iPad 2: Apple poised to maintain dominant tablet market share through 2011

What has two cameras, two core processors and is thinner than the iPhone 4?

The iPad 2, of course. Twice as fast and half as thick, the next-gen iPad – which launches in Canada March 25 – has enough improvements to maintain Apple’s dominant market share through 2011, according to analysts. 

Despite a tremendously rapid growth in competition – myriad tablets from major companies are anticipated to launch this year, notably the BlackBerry PlayBook and 10-inch Samsung Galaxy Tab – experts suggest Apple will retain at least a 75 percent hold on the tablet market, if not 80 or 85 percent.

Quoth Reuters:

“While it (iPad 2) doesn’t include any new breakthrough features or functionalities, the sum total of its refinements and upgrades – thinner, lighter, faster, more connected – significantly enhance the device’s overall appeal,” Oppenheimer’s Yair Reiner said in a note to clients. “This is a sad day for the crowd of competitors still struggling to home in on the first iPad’s price and performance.”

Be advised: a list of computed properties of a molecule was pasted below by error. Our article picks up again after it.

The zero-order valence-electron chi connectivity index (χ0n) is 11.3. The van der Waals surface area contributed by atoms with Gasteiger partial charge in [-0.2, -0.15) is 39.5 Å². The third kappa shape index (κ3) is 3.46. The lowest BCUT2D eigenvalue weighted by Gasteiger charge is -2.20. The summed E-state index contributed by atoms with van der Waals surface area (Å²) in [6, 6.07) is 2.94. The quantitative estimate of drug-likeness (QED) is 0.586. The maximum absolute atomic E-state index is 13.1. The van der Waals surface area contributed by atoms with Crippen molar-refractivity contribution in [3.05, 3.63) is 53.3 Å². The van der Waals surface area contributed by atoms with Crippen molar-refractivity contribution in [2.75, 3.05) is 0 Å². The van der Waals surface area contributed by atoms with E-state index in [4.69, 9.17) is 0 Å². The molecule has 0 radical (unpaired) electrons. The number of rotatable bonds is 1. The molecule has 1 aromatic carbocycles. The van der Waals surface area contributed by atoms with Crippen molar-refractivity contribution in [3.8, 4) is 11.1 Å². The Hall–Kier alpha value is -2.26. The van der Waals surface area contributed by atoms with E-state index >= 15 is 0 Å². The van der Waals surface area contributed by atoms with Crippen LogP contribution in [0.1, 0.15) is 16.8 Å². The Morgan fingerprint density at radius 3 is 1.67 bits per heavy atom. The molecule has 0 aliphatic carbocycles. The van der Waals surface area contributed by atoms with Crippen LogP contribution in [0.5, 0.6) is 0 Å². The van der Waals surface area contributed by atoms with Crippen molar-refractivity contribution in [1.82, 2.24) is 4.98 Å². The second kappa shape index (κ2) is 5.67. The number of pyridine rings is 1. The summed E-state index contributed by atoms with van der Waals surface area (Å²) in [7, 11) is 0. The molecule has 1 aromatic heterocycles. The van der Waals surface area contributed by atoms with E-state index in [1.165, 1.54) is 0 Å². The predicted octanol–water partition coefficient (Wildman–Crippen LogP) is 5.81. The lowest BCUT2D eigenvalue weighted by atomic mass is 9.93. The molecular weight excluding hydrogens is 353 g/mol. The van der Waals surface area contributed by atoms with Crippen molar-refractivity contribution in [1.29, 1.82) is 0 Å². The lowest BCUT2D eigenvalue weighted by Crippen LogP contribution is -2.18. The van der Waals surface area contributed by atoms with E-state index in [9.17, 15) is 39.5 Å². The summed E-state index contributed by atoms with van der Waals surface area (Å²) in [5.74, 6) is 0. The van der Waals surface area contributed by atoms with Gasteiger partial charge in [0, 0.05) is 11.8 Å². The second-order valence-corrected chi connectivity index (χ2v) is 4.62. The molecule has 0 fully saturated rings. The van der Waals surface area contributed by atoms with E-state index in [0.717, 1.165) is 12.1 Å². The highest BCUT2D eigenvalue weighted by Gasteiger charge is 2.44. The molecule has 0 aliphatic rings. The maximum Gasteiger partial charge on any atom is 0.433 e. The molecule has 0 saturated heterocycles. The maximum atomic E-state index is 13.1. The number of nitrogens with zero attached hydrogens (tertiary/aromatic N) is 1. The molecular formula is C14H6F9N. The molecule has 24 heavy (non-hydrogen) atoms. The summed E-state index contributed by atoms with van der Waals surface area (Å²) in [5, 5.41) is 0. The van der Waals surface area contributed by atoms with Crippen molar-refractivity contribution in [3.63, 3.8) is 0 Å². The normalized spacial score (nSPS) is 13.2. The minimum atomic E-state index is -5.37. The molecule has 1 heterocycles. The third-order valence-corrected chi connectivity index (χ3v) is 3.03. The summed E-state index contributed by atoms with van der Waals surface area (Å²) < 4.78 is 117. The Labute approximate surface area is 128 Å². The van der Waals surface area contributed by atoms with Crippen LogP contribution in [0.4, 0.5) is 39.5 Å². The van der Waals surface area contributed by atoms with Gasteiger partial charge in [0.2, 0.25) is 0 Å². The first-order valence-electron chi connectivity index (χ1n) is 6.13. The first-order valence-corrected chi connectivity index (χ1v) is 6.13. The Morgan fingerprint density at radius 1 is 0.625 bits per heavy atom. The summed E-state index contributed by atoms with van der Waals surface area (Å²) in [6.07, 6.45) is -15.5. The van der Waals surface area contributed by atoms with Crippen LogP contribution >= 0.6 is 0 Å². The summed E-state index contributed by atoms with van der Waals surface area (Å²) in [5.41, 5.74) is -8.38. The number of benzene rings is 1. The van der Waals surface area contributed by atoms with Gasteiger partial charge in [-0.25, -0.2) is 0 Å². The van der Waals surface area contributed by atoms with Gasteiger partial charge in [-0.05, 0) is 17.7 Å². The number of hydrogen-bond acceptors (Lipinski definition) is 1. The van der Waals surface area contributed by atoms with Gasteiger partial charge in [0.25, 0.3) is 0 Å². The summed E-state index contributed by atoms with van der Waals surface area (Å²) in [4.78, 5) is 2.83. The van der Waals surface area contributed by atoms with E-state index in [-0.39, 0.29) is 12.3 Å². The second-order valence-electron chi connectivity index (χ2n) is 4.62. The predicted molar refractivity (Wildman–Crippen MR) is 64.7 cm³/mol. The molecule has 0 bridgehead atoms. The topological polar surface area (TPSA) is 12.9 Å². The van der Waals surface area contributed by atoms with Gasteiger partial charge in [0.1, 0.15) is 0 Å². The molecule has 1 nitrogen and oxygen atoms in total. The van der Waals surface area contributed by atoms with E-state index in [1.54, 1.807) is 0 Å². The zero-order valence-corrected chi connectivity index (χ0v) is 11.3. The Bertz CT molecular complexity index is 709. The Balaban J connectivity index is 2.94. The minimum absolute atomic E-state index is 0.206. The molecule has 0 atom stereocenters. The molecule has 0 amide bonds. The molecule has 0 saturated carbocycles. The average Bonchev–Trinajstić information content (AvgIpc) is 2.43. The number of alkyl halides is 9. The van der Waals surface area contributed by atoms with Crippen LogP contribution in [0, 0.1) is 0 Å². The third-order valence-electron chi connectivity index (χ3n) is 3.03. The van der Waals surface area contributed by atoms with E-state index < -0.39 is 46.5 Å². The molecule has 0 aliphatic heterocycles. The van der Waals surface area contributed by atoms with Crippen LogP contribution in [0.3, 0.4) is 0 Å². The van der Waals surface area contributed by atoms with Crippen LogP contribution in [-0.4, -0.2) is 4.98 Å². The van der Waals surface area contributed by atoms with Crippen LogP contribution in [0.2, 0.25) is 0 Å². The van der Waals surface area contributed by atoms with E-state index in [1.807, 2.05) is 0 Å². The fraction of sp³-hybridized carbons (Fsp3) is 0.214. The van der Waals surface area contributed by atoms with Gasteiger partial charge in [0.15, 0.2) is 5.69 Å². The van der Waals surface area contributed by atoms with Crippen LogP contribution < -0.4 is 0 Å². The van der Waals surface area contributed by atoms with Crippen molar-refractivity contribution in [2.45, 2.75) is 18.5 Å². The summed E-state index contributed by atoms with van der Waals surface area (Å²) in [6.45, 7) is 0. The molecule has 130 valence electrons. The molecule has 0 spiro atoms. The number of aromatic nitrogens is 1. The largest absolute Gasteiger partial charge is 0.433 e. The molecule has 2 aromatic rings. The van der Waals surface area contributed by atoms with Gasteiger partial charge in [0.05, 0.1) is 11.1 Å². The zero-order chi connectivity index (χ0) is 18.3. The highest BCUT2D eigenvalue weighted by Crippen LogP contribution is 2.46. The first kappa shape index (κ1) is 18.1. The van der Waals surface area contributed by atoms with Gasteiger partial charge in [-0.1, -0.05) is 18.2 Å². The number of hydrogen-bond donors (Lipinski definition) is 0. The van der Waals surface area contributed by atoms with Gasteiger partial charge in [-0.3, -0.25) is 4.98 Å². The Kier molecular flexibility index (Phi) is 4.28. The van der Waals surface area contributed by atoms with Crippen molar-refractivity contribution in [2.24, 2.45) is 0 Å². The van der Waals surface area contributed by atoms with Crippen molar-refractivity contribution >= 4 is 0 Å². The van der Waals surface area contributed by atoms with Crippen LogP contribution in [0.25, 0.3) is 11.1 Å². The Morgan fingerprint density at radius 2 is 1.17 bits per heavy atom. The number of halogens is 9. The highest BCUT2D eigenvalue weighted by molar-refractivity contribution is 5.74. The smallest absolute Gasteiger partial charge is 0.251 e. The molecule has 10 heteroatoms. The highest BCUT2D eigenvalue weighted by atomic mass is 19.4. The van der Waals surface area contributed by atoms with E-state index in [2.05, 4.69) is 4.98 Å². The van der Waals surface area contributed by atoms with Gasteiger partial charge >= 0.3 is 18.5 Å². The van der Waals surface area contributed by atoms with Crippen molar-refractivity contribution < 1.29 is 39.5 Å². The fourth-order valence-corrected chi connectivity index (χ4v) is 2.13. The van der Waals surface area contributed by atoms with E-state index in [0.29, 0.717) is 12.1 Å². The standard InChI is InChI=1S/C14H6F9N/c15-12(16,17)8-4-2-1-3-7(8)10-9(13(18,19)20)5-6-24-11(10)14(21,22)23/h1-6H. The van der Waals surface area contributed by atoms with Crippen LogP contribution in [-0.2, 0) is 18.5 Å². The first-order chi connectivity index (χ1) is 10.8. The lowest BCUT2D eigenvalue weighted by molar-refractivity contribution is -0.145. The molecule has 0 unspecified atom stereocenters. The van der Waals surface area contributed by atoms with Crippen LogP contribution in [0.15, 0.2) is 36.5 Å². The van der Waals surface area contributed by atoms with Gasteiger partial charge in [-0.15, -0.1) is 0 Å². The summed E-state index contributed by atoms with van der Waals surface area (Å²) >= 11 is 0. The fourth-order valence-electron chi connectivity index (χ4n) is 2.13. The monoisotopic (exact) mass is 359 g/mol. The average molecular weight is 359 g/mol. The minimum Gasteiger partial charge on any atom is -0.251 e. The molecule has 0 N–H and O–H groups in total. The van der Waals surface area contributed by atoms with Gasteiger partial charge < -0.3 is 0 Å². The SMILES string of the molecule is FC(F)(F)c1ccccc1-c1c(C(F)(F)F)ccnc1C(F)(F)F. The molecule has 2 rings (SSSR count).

“Despite the launches of many competitive tablets, we believe Apple’s product leadership, vertical integration, and vast scale will cause it to win the largest shares of the tablet market and the majority of the economic benefits,” Jefferies & Co said.

Gleacher and Co called the technological improvements that the Apple design team made to the iPad 2 in just about 12 months as “nothing short of phenomenal.”

Research in Motion is expected to launch its enterprise-savvy BlackBerry PlayBook sooner than later, although only coming in a 7-inch model may deter potential buyers used to the iPad’s larger screen. Samsung will be launching a 10-inch Galaxy Tab this year, but is having issues competing with the iPad 2’s tech specs and price. Motorola’s Xoom may also make some waves, but there is nothing with as much hype and ubiquity surrounding it as Apple’s “magical and revolutionary” tablet, with its “unbelievable price” and “legendary battery life.”

Hyperboles or not, consumers are buying it, figuratively and literally.